Falklands : COOLER SEA TEMPERATURES SEEN AS A CONTRIBUTING FACTOR IN THIS YEAR’S ST HELENA FISHERIES DECLINE
Submitted by Falkland Islands News Network (Juanita Brock) 25.08.2012 (Article Archived on 08.09.2012)
May I share some thoughts on the current situation regarding our local Fishing Industry? Last year the local fishing industry experienced the most productive period for some time, which even resulted in the reintroduction of the dreaded imposition of catch quotas due to lack of storage space at the cold store in Rupert’s.
COOLER SEA TEMPERATURES SEEN AS A CONTRIBUTING FACTOR IN THIS YEAR’S ST HELENA FISHERIES DECLINE
By Trevor Thomas (Otto) Chairman of the St Helena Fisheries Association
As Published in the Independent
May I share some thoughts on the current situation regarding our local Fishing Industry? Last year the local fishing industry experienced the most productive period for some time, which even resulted in the reintroduction of the dreaded imposition of catch quotas due to lack of storage space at the cold store in Rupert’s. This year has been the exact opposite which started with very poor skipjack landings being almost non-existent, then followed by poor tuna landings up until present. From this it can be seen that with fishing you need to strike while the iron is hot, “pile it in when you can”. Statistically total landings for this year to date may have dropped as low as 70% compared to the last 2 years. What’s wrong? Please may I venture some of the following thoughts?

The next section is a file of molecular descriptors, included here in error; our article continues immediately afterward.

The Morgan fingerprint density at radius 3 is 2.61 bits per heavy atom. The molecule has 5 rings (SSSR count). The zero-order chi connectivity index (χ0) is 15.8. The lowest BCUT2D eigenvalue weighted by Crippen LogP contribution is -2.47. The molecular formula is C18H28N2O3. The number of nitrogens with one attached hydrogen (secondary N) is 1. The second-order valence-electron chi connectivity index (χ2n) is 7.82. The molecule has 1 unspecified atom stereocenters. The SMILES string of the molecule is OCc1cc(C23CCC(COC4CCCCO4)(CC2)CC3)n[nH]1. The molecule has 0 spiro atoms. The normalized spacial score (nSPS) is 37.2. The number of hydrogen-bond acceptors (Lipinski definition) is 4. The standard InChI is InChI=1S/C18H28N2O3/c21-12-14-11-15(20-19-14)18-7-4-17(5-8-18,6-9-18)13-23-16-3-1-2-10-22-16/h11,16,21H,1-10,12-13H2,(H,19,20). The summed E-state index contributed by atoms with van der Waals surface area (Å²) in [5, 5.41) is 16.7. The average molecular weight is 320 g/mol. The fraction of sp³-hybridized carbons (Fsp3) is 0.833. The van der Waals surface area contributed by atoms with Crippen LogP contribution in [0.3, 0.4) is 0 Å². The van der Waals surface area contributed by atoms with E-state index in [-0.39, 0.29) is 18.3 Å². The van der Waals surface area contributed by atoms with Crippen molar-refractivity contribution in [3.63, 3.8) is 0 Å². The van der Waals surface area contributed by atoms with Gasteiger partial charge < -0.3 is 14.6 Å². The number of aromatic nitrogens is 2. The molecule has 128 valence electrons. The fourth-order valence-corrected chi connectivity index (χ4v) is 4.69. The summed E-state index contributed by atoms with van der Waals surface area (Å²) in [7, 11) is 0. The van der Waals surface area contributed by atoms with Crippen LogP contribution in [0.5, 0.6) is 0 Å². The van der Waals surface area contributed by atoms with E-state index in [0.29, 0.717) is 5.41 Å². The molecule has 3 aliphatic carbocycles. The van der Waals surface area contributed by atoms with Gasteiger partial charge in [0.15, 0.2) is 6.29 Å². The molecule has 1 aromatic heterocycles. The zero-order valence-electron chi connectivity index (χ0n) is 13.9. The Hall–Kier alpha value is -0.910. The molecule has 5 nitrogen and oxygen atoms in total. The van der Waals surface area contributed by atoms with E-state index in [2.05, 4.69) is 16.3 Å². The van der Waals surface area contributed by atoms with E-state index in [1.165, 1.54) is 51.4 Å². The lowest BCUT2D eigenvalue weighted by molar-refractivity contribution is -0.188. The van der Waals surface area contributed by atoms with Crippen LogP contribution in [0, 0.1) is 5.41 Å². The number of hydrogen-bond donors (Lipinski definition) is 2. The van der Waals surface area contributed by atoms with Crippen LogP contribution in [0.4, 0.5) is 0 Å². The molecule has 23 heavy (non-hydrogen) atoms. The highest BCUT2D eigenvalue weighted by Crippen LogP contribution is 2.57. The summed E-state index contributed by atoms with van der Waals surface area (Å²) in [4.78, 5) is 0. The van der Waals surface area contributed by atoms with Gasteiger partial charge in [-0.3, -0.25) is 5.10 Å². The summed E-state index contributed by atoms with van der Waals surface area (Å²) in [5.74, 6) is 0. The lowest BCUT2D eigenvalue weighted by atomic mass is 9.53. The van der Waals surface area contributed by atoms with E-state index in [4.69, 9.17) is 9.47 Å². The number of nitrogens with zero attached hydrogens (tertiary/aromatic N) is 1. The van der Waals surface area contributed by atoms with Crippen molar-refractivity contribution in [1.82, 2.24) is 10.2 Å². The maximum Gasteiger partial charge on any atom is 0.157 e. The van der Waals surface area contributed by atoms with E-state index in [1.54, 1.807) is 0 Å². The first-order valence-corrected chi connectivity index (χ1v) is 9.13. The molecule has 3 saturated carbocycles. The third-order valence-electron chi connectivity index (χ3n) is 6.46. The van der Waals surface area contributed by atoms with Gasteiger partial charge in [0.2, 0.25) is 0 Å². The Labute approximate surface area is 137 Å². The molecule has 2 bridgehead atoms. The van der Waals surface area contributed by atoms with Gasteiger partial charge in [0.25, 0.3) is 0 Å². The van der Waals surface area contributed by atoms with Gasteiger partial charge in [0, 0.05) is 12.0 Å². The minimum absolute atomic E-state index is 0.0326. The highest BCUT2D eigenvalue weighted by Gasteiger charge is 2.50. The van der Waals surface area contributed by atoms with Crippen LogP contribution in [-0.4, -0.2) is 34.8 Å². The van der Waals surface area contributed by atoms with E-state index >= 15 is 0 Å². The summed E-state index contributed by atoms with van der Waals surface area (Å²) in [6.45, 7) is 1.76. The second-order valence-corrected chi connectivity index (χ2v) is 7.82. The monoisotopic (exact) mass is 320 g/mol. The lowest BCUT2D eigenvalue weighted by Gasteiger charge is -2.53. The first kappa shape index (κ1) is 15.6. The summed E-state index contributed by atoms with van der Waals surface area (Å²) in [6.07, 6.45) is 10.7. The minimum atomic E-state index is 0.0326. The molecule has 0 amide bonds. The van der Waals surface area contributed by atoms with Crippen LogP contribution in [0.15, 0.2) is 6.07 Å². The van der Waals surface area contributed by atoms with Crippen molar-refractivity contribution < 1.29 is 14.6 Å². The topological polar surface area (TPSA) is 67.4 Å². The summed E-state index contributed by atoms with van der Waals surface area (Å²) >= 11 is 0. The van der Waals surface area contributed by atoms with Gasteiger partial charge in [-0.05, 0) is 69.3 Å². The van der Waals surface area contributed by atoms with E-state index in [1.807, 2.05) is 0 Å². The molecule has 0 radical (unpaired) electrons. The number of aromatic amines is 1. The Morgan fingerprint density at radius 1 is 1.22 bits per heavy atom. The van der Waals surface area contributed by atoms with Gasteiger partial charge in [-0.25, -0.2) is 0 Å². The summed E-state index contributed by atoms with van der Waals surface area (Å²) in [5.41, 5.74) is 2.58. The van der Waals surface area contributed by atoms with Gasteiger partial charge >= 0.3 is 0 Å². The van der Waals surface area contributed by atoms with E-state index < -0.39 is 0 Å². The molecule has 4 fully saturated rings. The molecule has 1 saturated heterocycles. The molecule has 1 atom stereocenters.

We know that it is indeed very cold this year with very bad bouts of bad weather and we also know wind and weather plays a large role in determining ocean currents and water temperatures. Any good fishermen will know that currents and water temperature plays a vital role in the actual game of fishing and can make a difference even to the point of a half a degree either way. We understand that fishing is presently good in Ascension (has been good for a month or more) yet we are experiencing extremely poor fishing in our sector.
For the past year we have been fortunate to receive a weekly water surface temperature chart giving a satellite print out of the water temps in our 200 mile fishing sector. (This was kindly arranged by Mr. Peter Thomson of Argos). For a period we also received print outs of the Ascension fishing sector which clearly showed that the water temps there were always much better suited for feeding tuna shoals. Currently we are down to 19.5 – 20 degrees compared to our summer month’s recordings of 24 – 25 degrees.
So why was the fish also slow in the summer fishing season if water temp alone plays such an important part in deciding fish catches?
The weather patterns are changing around the world and it seems like St Helena is not in a good spot. I decided to publish the sea temperature map below even if it is difficult to read in black and white print.
This is important because it shows that the water temperatures around the Island are less than 20 degrees Celsius at the moment, which is not a good environment for the passing shoals of Tuna travelling between the Gulf of Guinea and the problem with migrating fish like tunas lies in their ability to move vast distances in 24 hours hour in search of food.